So it seems fumaric acid might be a good source material. I have not found information about how much to heat the acid for it to rearrange into maleic anhydride.

Making fumaric acid first from succinic/2-bromosuccinic acids seems not worth the hassle.

But still dehydration of malic acid seems to be the cheapest route to maleic anhydride... Maybe I will just give it a try using simple distillation.

Maleic anhydride has a b.p. if 202 degC, while than malic acid decomposes between 225 - 235 degC. So maybe careful distillation under reduced pressure will first remove the water of dehydration, then the anhydride product.

The anhydride will be then rehydrated to obtain maleic acid.
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nimgoldman
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[*] posted on 5-5-2020 at 13:57


Okay I've probably got it :)

Malic acid are two carbons connected by single bond, having three groups (-H, -OH, -COOH):

Code:
HOOC COOH \ / H -- C -- C -- H / \ HO H


By heating, OH- and H+ are detached and leaves as H2O. Electrons move to center forming a double bond and ultimately two possible geometric configurations:

Code:
HOOC COOH HOOC H \ / \ / C == C C == C / \ / \ H H H COOH


These are called maleic and fumaric acid, respectively.

On further heating, maleic acid readily forms anhydride.

Fumaric acid might not dehydrate so readily, but some suggest that given enough heat, it will anyway.

Fumaric acid does dehydrate to maleic anhydride when string dehydrating agent is added (PCl5). Without it, I am not sure.. maybe some conversion will happen along with pyrolysis and formation of side products.

But since malic acid is cheap, I don't care...

You can imagine how the two carboxyl groups at cis position lose water and the molecule cyclizes to the respective anhydride.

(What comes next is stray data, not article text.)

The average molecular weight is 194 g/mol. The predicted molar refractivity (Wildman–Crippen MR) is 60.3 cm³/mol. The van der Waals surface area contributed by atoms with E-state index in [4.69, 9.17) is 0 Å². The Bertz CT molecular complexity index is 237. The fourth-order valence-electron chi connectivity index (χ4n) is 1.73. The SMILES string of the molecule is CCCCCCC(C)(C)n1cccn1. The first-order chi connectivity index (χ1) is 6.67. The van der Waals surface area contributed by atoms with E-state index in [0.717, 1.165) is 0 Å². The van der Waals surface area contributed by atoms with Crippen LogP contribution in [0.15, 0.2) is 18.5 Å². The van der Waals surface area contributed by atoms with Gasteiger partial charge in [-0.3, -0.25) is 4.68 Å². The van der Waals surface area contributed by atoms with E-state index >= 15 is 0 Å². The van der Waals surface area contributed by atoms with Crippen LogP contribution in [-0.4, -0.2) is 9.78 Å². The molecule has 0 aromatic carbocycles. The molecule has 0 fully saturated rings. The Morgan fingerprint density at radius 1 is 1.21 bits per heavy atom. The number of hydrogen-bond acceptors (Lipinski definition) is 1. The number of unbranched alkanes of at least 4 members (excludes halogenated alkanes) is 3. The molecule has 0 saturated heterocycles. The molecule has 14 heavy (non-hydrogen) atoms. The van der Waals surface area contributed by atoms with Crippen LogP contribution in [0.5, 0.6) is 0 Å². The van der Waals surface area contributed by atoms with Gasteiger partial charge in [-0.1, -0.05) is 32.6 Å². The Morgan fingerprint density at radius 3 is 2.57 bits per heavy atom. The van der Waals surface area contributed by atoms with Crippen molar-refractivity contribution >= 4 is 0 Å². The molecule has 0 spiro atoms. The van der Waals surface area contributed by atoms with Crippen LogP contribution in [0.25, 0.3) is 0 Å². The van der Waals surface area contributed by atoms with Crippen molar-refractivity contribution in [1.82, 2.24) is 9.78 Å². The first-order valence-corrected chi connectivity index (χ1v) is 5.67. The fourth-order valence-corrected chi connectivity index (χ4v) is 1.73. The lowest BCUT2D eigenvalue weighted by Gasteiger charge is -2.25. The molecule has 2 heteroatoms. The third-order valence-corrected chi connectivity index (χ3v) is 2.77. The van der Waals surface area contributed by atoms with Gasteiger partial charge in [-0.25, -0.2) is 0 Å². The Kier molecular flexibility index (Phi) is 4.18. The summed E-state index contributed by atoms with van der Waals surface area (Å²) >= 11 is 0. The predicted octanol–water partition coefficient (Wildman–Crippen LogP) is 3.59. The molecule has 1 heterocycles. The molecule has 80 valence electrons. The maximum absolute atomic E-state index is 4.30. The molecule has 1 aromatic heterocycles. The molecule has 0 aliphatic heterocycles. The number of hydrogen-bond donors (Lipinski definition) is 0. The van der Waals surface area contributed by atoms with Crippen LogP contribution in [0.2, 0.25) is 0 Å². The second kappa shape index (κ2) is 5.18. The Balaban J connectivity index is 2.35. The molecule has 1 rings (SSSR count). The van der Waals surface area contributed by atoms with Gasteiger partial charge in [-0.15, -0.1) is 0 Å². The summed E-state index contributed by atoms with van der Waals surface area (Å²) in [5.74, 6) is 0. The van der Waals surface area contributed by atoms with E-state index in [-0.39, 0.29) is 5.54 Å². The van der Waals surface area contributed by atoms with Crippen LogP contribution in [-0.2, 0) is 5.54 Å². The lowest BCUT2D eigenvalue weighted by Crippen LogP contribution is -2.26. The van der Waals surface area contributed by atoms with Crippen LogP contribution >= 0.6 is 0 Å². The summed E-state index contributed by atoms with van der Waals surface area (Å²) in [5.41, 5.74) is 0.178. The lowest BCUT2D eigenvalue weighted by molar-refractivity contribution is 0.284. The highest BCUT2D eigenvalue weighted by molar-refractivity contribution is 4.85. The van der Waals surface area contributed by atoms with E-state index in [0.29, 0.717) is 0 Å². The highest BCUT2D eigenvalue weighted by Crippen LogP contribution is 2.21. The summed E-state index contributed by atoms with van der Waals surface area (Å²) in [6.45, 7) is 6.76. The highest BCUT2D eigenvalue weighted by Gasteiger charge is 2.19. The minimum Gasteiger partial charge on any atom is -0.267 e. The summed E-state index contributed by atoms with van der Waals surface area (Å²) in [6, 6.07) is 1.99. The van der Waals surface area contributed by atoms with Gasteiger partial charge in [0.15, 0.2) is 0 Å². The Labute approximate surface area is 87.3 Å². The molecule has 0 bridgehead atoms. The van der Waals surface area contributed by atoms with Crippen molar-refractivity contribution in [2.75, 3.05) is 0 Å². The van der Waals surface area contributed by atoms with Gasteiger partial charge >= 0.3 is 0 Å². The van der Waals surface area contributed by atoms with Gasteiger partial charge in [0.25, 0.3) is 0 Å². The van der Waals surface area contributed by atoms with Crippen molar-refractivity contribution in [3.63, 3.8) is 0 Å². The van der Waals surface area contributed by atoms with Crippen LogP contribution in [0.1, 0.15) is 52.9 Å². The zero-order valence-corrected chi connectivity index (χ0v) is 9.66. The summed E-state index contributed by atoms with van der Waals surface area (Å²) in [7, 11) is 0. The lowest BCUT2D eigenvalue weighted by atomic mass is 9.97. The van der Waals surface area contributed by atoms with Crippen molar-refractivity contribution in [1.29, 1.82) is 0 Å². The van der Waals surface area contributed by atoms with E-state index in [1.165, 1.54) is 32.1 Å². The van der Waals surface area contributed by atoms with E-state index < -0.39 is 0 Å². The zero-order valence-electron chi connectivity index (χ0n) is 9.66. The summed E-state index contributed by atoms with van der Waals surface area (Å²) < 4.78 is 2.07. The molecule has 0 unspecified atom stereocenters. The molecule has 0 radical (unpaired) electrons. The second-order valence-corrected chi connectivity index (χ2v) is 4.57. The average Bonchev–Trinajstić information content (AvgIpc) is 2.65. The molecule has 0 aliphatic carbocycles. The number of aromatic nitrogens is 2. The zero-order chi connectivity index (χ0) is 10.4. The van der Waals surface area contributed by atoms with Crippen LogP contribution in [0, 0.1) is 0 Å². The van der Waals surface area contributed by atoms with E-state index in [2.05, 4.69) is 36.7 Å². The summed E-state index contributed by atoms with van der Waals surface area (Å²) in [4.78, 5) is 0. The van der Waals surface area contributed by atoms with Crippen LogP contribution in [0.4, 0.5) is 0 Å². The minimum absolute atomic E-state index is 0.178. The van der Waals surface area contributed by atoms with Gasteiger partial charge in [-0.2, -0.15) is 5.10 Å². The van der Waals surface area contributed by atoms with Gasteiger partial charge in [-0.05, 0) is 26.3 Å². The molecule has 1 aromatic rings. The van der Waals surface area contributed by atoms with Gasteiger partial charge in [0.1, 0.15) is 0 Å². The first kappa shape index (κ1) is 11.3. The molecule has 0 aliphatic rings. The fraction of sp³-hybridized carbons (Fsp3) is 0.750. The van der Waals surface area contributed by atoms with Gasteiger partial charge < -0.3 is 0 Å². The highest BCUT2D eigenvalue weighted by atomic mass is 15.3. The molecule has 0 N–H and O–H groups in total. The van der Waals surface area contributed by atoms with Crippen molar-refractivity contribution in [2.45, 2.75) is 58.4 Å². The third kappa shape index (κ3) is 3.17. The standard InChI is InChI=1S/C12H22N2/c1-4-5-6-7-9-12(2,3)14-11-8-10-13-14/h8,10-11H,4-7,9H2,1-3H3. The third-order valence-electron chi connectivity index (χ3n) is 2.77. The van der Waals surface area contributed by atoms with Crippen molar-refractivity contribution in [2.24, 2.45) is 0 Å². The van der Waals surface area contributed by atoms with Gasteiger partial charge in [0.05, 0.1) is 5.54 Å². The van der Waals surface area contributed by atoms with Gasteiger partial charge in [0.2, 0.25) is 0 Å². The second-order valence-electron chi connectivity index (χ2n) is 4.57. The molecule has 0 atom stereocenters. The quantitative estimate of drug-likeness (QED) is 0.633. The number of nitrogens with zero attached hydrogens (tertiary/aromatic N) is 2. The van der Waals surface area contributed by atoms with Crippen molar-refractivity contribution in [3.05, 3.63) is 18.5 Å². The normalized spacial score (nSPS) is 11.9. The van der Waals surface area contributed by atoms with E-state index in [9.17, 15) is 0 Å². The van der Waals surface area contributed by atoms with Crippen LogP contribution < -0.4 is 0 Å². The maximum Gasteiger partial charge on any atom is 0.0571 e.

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mackolol
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[*] posted on 6-5-2020 at 02:24


Recently I was thinking about making fumaric acid from malic acid, which I need and unfortunately due to epidemy shipping problems is very expensive in Poland at the time, but didn't find nothing practical in internet...

But as for glyoxylic acid synthesis I have something like that (from hive):
made it by electrolysis of oxalic acid in dilute sulfuric acid (lead electrodes) and evaporated (<40 deg C, glyoxylic acid is unstable at elevated temperature) catholyte used directly for synthesis.

But since you don't have electrolysis equipment, doubt that it will be useful

[Edited on 6-5-2020 by mackolol]
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nimgoldman
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[*] posted on 8-5-2020 at 06:54


You can definitely make fumaric acid from maleic (see Wikipedia: Isomerization to fumaric acid) though you might need a catalyst.

You can get malic acid cheaply from winemaking supplies (they also sell tartaric acid). It's dirt cheap - like 5 USD for a kilo. Then dehydrate it and distill to maleic + fumaric or hopefully just maleic, then isomerize to fumaric.

Electrolysis is a no go for me at the moment as setting it up is too big of a project and I already have everything needed for ozonolysis.